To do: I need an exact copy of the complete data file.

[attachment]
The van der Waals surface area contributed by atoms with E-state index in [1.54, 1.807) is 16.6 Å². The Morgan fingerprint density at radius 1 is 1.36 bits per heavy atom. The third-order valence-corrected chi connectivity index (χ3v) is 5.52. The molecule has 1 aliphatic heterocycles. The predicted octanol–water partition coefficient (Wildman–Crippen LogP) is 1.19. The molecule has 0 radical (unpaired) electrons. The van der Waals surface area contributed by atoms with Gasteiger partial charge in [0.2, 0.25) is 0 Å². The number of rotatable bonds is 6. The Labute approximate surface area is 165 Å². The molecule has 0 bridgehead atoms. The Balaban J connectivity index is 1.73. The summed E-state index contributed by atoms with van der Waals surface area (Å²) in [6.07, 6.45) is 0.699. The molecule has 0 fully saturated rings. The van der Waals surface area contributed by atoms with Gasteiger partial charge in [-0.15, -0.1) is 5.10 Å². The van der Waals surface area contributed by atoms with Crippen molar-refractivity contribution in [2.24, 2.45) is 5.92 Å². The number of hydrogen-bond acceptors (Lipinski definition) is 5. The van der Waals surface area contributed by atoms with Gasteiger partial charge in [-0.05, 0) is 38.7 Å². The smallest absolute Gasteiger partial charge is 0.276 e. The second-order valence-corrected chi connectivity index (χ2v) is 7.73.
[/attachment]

The van der Waals surface area contributed by atoms with E-state index in [1.54, 1.807) is 16.6 Å². The Morgan fingerprint density at radius 1 is 1.36 bits per heavy atom. The third-order valence-corrected chi connectivity index (χ3v) is 5.52. The molecule has 1 aliphatic heterocycles. The predicted octanol–water partition coefficient (Wildman–Crippen LogP) is 1.19. The molecule has 0 radical (unpaired) electrons. The van der Waals surface area contributed by atoms with Gasteiger partial charge in [0.2, 0.25) is 0 Å². The number of rotatable bonds is 6. The Labute approximate surface area is 165 Å². The molecule has 0 bridgehead atoms. The Balaban J connectivity index is 1.73. The summed E-state index contributed by atoms with van der Waals surface area (Å²) in [6.07, 6.45) is 0.699. The molecule has 0 fully saturated rings. The van der Waals surface area contributed by atoms with Gasteiger partial charge in [-0.15, -0.1) is 5.10 Å². The van der Waals surface area contributed by atoms with Crippen molar-refractivity contribution in [2.24, 2.45) is 5.92 Å². The number of hydrogen-bond acceptors (Lipinski definition) is 5. The van der Waals surface area contributed by atoms with Gasteiger partial charge in [-0.05, 0) is 38.7 Å². The smallest absolute Gasteiger partial charge is 0.276 e. The second-order valence-corrected chi connectivity index (χ2v) is 7.73.